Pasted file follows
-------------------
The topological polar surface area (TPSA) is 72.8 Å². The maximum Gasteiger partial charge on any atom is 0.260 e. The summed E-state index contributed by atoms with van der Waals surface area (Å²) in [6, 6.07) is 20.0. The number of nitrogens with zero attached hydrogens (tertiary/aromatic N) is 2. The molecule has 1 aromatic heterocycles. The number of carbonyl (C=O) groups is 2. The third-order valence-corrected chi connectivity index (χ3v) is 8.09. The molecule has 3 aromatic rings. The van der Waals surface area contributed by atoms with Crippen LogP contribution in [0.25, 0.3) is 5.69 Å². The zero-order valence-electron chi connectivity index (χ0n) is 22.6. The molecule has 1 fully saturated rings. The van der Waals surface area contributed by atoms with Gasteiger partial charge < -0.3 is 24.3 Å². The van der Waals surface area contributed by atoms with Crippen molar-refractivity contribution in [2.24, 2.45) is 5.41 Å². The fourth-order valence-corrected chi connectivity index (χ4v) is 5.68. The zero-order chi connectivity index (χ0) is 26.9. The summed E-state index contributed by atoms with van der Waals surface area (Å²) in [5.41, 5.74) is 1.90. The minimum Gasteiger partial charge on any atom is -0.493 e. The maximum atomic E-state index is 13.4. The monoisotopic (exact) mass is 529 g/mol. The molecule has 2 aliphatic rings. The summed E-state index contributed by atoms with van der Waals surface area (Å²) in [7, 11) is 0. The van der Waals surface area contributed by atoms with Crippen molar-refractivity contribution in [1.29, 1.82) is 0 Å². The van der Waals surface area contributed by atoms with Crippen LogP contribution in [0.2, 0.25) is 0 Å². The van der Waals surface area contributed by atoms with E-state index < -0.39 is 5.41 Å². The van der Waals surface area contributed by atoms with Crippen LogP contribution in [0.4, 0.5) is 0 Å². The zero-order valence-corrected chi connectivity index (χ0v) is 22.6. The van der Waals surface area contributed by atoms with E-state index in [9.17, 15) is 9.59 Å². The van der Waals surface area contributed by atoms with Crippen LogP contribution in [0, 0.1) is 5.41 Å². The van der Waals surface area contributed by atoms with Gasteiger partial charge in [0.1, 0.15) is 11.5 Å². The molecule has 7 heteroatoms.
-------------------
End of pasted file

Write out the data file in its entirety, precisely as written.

The topological polar surface area (TPSA) is 72.8 Å². The maximum Gasteiger partial charge on any atom is 0.260 e. The summed E-state index contributed by atoms with van der Waals surface area (Å²) in [6, 6.07) is 20.0. The number of nitrogens with zero attached hydrogens (tertiary/aromatic N) is 2. The molecule has 1 aromatic heterocycles. The number of carbonyl (C=O) groups is 2. The third-order valence-corrected chi connectivity index (χ3v) is 8.09. The molecule has 3 aromatic rings. The van der Waals surface area contributed by atoms with Crippen LogP contribution in [0.25, 0.3) is 5.69 Å². The zero-order valence-electron chi connectivity index (χ0n) is 22.6. The molecule has 1 fully saturated rings. The van der Waals surface area contributed by atoms with Gasteiger partial charge < -0.3 is 24.3 Å². The van der Waals surface area contributed by atoms with Crippen molar-refractivity contribution in [2.24, 2.45) is 5.41 Å². The fourth-order valence-corrected chi connectivity index (χ4v) is 5.68. The zero-order chi connectivity index (χ0) is 26.9. The summed E-state index contributed by atoms with van der Waals surface area (Å²) in [5.41, 5.74) is 1.90. The minimum Gasteiger partial charge on any atom is -0.493 e. The maximum atomic E-state index is 13.4. The monoisotopic (exact) mass is 529 g/mol. The molecule has 2 aliphatic rings. The summed E-state index contributed by atoms with van der Waals surface area (Å²) in [7, 11) is 0. The van der Waals surface area contributed by atoms with Crippen molar-refractivity contribution in [1.29, 1.82) is 0 Å². The van der Waals surface area contributed by atoms with Crippen LogP contribution in [0.2, 0.25) is 0 Å². The van der Waals surface area contributed by atoms with E-state index < -0.39 is 5.41 Å². The van der Waals surface area contributed by atoms with Crippen LogP contribution in [0.4, 0.5) is 0 Å². The zero-order valence-corrected chi connectivity index (χ0v) is 22.6. The van der Waals surface area contributed by atoms with E-state index in [9.17, 15) is 9.59 Å². The van der Waals surface area contributed by atoms with Crippen LogP contribution in [0, 0.1) is 5.41 Å². The van der Waals surface area contributed by atoms with Gasteiger partial charge in [0.1, 0.15) is 11.5 Å². The molecule has 7 heteroatoms.